Loneliness – The Day Care Center as a Social Initiative for Older People
The informants revealed that they tried to motivate older service users on a daily basis to visit their local day care center to spend time with other people of their age. They said that several older people enjoyed participating at these centers; they not only calmed down but also made fewer phone calls to the nurses.
However, the informants also experienced several of the older service users feeling that they did not fit in with the other people at the center. Others were ambivalent about seeking out social contact and were reluctant to meet new people, so preferred visits from the home care nurses.
The informants said that older people’s participation at their local day care center was the most important service provided for them. However, their observation that day care centers were not suitable for every older service user made them wish they could provide more individualized social initiatives. Some of the informants said that while they themselves were unable to organize older people’s activities, they felt that they could do a better job of making suggestions to these people.
I think our job is to identify their needs, and in a way lead them, and be facilitators so they can get the help they need. But we can’t meet all the users’ needs … (Focus group 2, Informant C)
Loneliness – A Challenge That Activates Reflections on Nursing
Several of the informants emphasized the point that they had been trained to take a general approach to nursing. The idea of being open to all the service users’ needs, including their feelings of loneliness, was felt to be overwhelming for nurses, and it activated their reflections on the role of health care services in people’s lives.
At times we feel that we’re supposed to be open to meeting all user needs, and we’re supposed to help when people are lonely, too. This has activated a discussion about what a community health care service is supposed to do. (Focus group 2, Informant C)
The nurses did not perceive themselves as social workers and expressed that other professionals had to become involved to provide service users with help and support. The informants perceived there to be potential for involving volunteers. However, several of them were unsure about how to involve volunteers to meet older people’s social needs. They reflected on how volunteers could provide support for the older persons to participate in social activities with which they were familiar.
There were various reflections on whether or not regulated nursing services were useful. Some of the informants pointed out that there was something wrong with the policies made about nursing when preference was given to providing service users with only physical support. Other informants expressed that these policies were not barriers to meeting service users’ needs and that these regulated nursing policies could not cancel out nurses’ own professional assessments. A point of view was that since the nurses were not a homogeneous group, it was useful that other professionals (the purchaser team) made decisions pertaining to service users, as this process would ensure that service users would get the help for which they were qualified. At the same time, the informants stressed the importance of having professionals be knowledgeable about home care nursing. Moreover, some of the informants missed having more time for exchanging professional reflections.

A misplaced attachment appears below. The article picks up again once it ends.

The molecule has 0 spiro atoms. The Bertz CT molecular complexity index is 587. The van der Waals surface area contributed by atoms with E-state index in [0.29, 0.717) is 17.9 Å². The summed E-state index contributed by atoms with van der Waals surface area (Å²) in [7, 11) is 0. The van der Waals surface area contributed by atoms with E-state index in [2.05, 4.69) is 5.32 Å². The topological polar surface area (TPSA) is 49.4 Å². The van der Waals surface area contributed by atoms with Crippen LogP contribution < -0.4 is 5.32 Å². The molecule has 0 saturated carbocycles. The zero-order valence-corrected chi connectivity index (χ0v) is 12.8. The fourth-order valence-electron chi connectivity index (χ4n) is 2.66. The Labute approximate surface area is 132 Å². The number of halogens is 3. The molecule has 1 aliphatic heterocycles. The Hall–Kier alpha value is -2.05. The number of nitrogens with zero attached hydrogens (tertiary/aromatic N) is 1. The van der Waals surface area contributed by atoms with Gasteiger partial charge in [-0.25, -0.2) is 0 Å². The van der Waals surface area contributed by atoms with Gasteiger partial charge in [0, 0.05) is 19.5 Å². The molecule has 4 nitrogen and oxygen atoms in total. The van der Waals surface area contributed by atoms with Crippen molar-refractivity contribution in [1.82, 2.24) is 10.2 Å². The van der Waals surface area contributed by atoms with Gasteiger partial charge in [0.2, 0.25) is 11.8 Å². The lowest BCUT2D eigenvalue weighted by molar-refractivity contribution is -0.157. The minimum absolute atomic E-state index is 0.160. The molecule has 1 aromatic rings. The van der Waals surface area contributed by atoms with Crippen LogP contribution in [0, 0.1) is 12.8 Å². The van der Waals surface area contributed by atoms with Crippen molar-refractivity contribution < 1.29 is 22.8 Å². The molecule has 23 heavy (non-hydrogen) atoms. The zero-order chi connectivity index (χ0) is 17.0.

… I think we lose professional aspects of home care nursing practice as well as quality and development, which disappear if we aren’t given the opportunity to discuss things. (Focus group 2, Informant A)
Loneliness among older people was perceived by the home care nurses as a complex and sensitive phenomenon that activates their conflicted thoughts, feelings, and solutions in a system where loneliness is generally not regarded as a need for nursing care. In the following section we will discuss this overall theme.
The home care nurses recognized the phenomenon of loneliness as related to various situations and factors that included social, psychological, and physical barriers or feelings of being left behind. The complexity of loneliness among older people is well known,1–3,24 as well as highlighted as a health-related problem among a group of older people living at home.3
The nurses in the current study described loneliness among the older persons in accordance with negative emotions, which are individual experiences. Feeling lonely may indicate that a person is living in an imposed situation that is experienced as undesirable.6,9
The overall theme in the present study may provide an understanding that loneliness among older service users challenged the home care nurses to identify both who was lonely and how to meet their needs. The findings of previous studies that have included home care nurses have demonstrated that health care professionals have experienced several barriers when encountering loneliness among older people, such as how to interpret and verbalize loneliness.18,25
The home care nurses in the present study stressed that their preconceptions about who was lonely did not always turn out to be correct. Another study18 found that health care professionals’ interpretations of older people’s experiences of loneliness were often based on guesswork. Our informants often experienced older service users communicating loneliness in an indirect way. Other studies26–28 have shown that when talking about negative emotions, older people may express themselves in a vague manner.